On October 18, we celebrated my daughter and new son-in-law’s wedding in Purcellville, Virginia. I could go on and on about every detail — the gorgeous setting at Shadow Creek Weddings & Events; the most beautiful wedding flowers I’ve ever seen, thanks to the unflappable Barbara Von Elm of Growing Wild Floral; the well-researched wine and all-Colorado beer selections (my husband’s job); and of course the heartwarming gathering of family and friends to witness God’s hand in uniting two wonderful young people.
But let’s not forget one thing. I’m a food writer and editor.
I wanted to be sure we fed people well. And not just well, but memorably well.
My daughter put me in charge of choosing and working with the catering and event service, which was far and away the biggest budget item for a wedding of this size (about 150 guests). After a lot of research, we settled on A La Carte Catering & Events based in Haymarket, Virginia.
Let me just say up front: Good call. I lost count of the number of people who told me that this was the BEST wedding food they had ever had. And most of it was gluten free!
Here are 5 tips to help you choose a great wedding menu and caterer.
1. Go local and seasonal. As you peruse caterers’ menu options, keep in mind that your selections will be at their best if made with locally sourced, seasonal ingredients rather than out-of-season produce from another hemisphere. Don’t force fresh strawberries into a January wedding menu! ALC partners with local farms and producers, so I knew the building-block ingredients would be great.
2. Think about the crowd. Remember: This meal is a gift to your guests. If possible, arrange for a tasting so you can really get a sense of the flavors (ALC provided a full complimentary tasting lunch in June; these photos are from that event). At that time, talk over with your caterer the type of guests you expect will attend: Do you need reliably gluten-free or dairy-free options, and does your caterer even know what that entails? Will the crowd be predominantly younger or older? (Younger people tend to eat more heartily.)
For our guests and based on the bride’s and groom’s tastes, we wanted a mostly gluten-free menu that said “comfort food” rather than fancy, spicy, or exotic, with food beautifully prepared and presented but above all delicious.
We decided on balanced, classic dishes with nearly universal appeal: a beef entree — braised short ribs, left, the crowd favorite — and, for guests who don’t eat red meat, a bone-in roasted chicken entree (pictured below right) because bone-in doesn’t dry out nearly as much as boneless chicken breasts, served with sweet-potato wedges (not pictured). All of the ingredients were seasonal, gluten-free (most were also dairy-free), and hearty, perfect for a chilly October evening.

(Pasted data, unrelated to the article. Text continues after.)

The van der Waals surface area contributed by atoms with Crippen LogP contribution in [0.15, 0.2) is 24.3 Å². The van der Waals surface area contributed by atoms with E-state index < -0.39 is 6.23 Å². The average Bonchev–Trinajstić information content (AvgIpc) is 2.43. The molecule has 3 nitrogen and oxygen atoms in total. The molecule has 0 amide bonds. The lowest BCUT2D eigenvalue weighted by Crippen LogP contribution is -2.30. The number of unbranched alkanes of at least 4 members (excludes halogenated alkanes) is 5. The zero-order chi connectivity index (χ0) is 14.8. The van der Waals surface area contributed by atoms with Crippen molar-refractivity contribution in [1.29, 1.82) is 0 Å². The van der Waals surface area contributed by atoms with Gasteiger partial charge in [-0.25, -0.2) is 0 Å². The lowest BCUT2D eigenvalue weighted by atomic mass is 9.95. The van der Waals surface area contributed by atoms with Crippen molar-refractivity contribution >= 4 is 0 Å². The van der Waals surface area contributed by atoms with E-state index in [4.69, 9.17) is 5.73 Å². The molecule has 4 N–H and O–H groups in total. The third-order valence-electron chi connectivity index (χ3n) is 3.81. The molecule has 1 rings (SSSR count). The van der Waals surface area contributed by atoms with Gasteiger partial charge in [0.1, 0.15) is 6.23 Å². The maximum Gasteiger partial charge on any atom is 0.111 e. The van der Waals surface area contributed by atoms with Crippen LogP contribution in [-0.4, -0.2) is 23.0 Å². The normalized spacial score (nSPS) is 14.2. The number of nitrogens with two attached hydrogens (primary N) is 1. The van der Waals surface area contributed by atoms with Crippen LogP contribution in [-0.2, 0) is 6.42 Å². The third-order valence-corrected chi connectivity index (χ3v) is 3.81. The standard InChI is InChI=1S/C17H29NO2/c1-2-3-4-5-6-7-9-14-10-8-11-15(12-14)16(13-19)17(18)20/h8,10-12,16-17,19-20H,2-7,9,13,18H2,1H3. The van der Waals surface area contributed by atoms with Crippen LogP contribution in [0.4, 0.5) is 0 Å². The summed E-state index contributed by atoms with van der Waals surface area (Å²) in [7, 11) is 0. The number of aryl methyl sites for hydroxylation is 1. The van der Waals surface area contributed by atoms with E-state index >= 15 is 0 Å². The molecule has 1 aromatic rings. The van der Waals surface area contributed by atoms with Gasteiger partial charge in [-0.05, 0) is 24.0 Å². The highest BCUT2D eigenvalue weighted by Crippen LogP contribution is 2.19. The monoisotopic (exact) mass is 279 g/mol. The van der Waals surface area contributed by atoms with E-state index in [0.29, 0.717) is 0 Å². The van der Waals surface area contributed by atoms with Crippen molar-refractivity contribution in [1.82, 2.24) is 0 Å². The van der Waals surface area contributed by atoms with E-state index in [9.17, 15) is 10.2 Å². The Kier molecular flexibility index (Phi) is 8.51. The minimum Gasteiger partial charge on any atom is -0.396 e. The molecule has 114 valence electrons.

3. Play up the veggies. Most caterers will provide a special vegetarian plate for veg guests, but we elected to include a vegetarian entree in the buffet that everyone would love: an amazing Greek mac ‘n’ cheese made with fresh spinach and feta (below left). That way our vegetarian guests would have a solid entree and could also pick and choose from among the other vegetarian options on the buffet, which included a stunningly good rosemary polenta and roasted fall veggies (both pictured above with the beef but served separately at the wedding), as well as a gorgeous harvest salad (below right).
4. Pay attention to the staff. You’ll be sending a lot of emails back and forth with whatever caterer you choose, so you’re going to have to like dealing with the people. Chelsea, one of ALC’s perpetually cheerful event coordinators, virtually held my and my daughter’s hand through every emailed question, every decision, every back-and-forth negotiation, and every freakout moment with grace and patience. During the reception itself, she had a look on her face that made it seem like this was the first and best wedding she’d ever been to … even though she probably does this at least three times a week.
5. Don’t skimp on labor. ALC’s budget included more staff than the other bidders — 15 total, including Chelsea, 2 bartenders, 1 chef, 1 sous chef, and 10 servers for an estimated 150 guests. At first we thought this might be overkill. But given the level of setup; cocktail, dinner, and dessert service; and takedown/cleanup, boy was I glad we had that many people. They kept the event moving seamlessly, and they did it cheerfully from start to finish.
Our final menu lineup:
Appetizers: Sweet potato cakes with duck confit; coconut-coriander shrimp (GF); twice-baked mini potatoes with truffle oil (GF) — below
Salad: Roasted butternut squash with fuji apples, fall greens, bleu cheese, and candied walnuts, served with a lemon vinaigrette (GF, V)
Entrees: Barolo-braised beef short ribs with rosemary polenta and harvest vegetables (GF); bone-in, herb-marinated roast chicken with balsamic glaze and lightly curried sweet potatoes (GF); Greek mac ‘n’ cheese with fresh spinach, feta, and a hint of cinnamon (V)
Dessert: This was fun! Along with comfort-food theme, the bride and groom chose a dessert bar with chocolate chip, snickerdoodle, and peanut butter cookies; apple, cherry, and pecan mini pies; and farm-fresh milk served in adorable mini milk bottles with straws. For gluten-free eaters, we also ordered chocolate crackle cookies and a small wedding cake from The Happy Tart, a dedicated and awesome gluten-free bakery.
Have you planned or are you planning a wedding or other catered event? What factors were important to you? What made the experience a good (or bad) one? Share your experiences or ask questions in the comments!